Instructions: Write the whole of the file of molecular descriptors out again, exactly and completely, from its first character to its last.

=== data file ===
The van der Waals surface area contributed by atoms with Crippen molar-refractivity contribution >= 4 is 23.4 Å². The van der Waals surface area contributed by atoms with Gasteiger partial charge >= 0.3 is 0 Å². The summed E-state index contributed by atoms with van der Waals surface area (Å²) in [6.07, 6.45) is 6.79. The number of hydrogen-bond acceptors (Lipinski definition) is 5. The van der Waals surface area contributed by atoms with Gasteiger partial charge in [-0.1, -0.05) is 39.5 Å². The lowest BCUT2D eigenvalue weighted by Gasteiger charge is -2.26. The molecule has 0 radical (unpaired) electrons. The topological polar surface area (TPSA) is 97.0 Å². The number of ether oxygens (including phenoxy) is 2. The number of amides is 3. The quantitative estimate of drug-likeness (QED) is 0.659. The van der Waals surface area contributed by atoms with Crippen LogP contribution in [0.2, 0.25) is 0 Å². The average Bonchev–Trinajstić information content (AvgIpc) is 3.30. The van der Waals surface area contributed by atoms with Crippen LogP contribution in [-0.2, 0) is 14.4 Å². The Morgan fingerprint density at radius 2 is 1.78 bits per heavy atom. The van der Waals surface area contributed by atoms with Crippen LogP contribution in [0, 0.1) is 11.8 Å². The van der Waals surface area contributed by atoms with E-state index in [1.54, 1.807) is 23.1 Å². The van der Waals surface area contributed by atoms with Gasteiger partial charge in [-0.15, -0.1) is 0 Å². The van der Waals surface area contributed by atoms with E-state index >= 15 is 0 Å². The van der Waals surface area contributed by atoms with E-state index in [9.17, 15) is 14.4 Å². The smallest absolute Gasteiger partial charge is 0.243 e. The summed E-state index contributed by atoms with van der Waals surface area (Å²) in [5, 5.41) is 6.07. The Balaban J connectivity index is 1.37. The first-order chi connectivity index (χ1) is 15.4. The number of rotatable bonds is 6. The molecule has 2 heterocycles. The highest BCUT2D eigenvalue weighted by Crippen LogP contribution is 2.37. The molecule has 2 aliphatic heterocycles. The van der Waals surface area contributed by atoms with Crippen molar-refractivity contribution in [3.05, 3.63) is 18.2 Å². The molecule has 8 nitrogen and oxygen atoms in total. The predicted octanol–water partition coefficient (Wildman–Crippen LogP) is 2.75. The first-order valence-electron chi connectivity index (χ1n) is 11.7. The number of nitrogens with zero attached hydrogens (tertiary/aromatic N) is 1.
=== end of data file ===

The van der Waals surface area contributed by atoms with Crippen molar-refractivity contribution >= 4 is 23.4 Å². The van der Waals surface area contributed by atoms with Gasteiger partial charge >= 0.3 is 0 Å². The summed E-state index contributed by atoms with van der Waals surface area (Å²) in [6.07, 6.45) is 6.79. The number of hydrogen-bond acceptors (Lipinski definition) is 5. The van der Waals surface area contributed by atoms with Gasteiger partial charge in [-0.1, -0.05) is 39.5 Å². The lowest BCUT2D eigenvalue weighted by Gasteiger charge is -2.26. The molecule has 0 radical (unpaired) electrons. The topological polar surface area (TPSA) is 97.0 Å². The number of ether oxygens (including phenoxy) is 2. The number of amides is 3. The quantitative estimate of drug-likeness (QED) is 0.659. The van der Waals surface area contributed by atoms with Crippen LogP contribution in [0.2, 0.25) is 0 Å². The average Bonchev–Trinajstić information content (AvgIpc) is 3.30. The van der Waals surface area contributed by atoms with Crippen LogP contribution in [-0.2, 0) is 14.4 Å². The Morgan fingerprint density at radius 2 is 1.78 bits per heavy atom. The van der Waals surface area contributed by atoms with Crippen LogP contribution in [0, 0.1) is 11.8 Å². The van der Waals surface area contributed by atoms with E-state index in [1.54, 1.807) is 23.1 Å². The van der Waals surface area contributed by atoms with Gasteiger partial charge in [-0.15, -0.1) is 0 Å². The van der Waals surface area contributed by atoms with E-state index >= 15 is 0 Å². The van der Waals surface area contributed by atoms with E-state index in [9.17, 15) is 14.4 Å². The smallest absolute Gasteiger partial charge is 0.243 e. The summed E-state index contributed by atoms with van der Waals surface area (Å²) in [5, 5.41) is 6.07. The Balaban J connectivity index is 1.37. The first-order chi connectivity index (χ1) is 15.4. The number of rotatable bonds is 6. The molecule has 2 heterocycles. The highest BCUT2D eigenvalue weighted by Crippen LogP contribution is 2.37. The molecule has 2 aliphatic heterocycles. The van der Waals surface area contributed by atoms with Crippen molar-refractivity contribution in [3.05, 3.63) is 18.2 Å². The molecule has 8 nitrogen and oxygen atoms in total. The predicted octanol–water partition coefficient (Wildman–Crippen LogP) is 2.75. The first-order valence-electron chi connectivity index (χ1n) is 11.7. The number of nitrogens with zero attached hydrogens (tertiary/aromatic N) is 1.